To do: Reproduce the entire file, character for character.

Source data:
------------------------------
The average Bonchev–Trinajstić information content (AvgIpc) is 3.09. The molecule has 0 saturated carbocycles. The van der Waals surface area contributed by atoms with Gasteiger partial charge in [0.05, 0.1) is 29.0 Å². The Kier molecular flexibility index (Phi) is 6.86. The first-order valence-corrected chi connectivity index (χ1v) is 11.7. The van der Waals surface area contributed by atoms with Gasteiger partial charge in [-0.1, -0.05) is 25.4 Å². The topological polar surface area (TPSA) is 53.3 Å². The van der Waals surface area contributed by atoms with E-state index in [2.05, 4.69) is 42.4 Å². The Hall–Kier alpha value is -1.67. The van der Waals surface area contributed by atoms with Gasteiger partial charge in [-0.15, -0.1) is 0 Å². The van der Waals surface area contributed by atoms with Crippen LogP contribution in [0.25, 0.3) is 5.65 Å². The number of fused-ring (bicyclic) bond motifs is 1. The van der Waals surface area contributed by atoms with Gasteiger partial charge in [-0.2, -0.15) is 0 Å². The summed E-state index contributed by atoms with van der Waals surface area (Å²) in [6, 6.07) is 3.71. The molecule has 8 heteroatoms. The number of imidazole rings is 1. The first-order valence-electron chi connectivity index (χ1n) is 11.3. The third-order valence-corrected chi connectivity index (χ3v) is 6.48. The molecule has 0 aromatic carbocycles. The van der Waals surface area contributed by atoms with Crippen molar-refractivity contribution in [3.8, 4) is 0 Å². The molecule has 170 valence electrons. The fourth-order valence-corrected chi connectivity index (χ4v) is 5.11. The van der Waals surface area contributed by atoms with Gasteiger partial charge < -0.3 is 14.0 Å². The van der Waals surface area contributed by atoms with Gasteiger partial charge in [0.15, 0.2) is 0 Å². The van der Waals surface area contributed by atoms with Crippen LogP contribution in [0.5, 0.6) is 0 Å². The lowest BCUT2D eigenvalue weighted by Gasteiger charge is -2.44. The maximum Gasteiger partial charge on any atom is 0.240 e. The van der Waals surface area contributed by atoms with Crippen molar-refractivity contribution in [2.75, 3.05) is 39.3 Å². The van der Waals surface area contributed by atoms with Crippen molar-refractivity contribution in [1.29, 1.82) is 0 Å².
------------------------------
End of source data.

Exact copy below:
The average Bonchev–Trinajstić information content (AvgIpc) is 3.09. The molecule has 0 saturated carbocycles. The van der Waals surface area contributed by atoms with Gasteiger partial charge in [0.05, 0.1) is 29.0 Å². The Kier molecular flexibility index (Phi) is 6.86. The first-order valence-corrected chi connectivity index (χ1v) is 11.7. The van der Waals surface area contributed by atoms with Gasteiger partial charge in [-0.1, -0.05) is 25.4 Å². The topological polar surface area (TPSA) is 53.3 Å². The van der Waals surface area contributed by atoms with E-state index in [2.05, 4.69) is 42.4 Å². The Hall–Kier alpha value is -1.67. The van der Waals surface area contributed by atoms with Gasteiger partial charge in [-0.15, -0.1) is 0 Å². The van der Waals surface area contributed by atoms with Crippen LogP contribution in [0.25, 0.3) is 5.65 Å². The number of fused-ring (bicyclic) bond motifs is 1. The van der Waals surface area contributed by atoms with Gasteiger partial charge in [-0.2, -0.15) is 0 Å². The summed E-state index contributed by atoms with van der Waals surface area (Å²) in [6, 6.07) is 3.71. The molecule has 8 heteroatoms. The number of imidazole rings is 1. The first-order valence-electron chi connectivity index (χ1n) is 11.3. The third-order valence-corrected chi connectivity index (χ3v) is 6.48. The molecule has 0 aromatic carbocycles. The van der Waals surface area contributed by atoms with Crippen molar-refractivity contribution in [3.8, 4) is 0 Å². The molecule has 170 valence electrons. The fourth-order valence-corrected chi connectivity index (χ4v) is 5.11. The van der Waals surface area contributed by atoms with Gasteiger partial charge < -0.3 is 14.0 Å². The van der Waals surface area contributed by atoms with Gasteiger partial charge in [0.15, 0.2) is 0 Å². The van der Waals surface area contributed by atoms with Crippen LogP contribution in [0.5, 0.6) is 0 Å². The lowest BCUT2D eigenvalue weighted by Gasteiger charge is -2.44. The maximum Gasteiger partial charge on any atom is 0.240 e. The van der Waals surface area contributed by atoms with Crippen molar-refractivity contribution in [2.75, 3.05) is 39.3 Å². The van der Waals surface area contributed by atoms with Crippen molar-refractivity contribution in [1.29, 1.82) is 0 Å².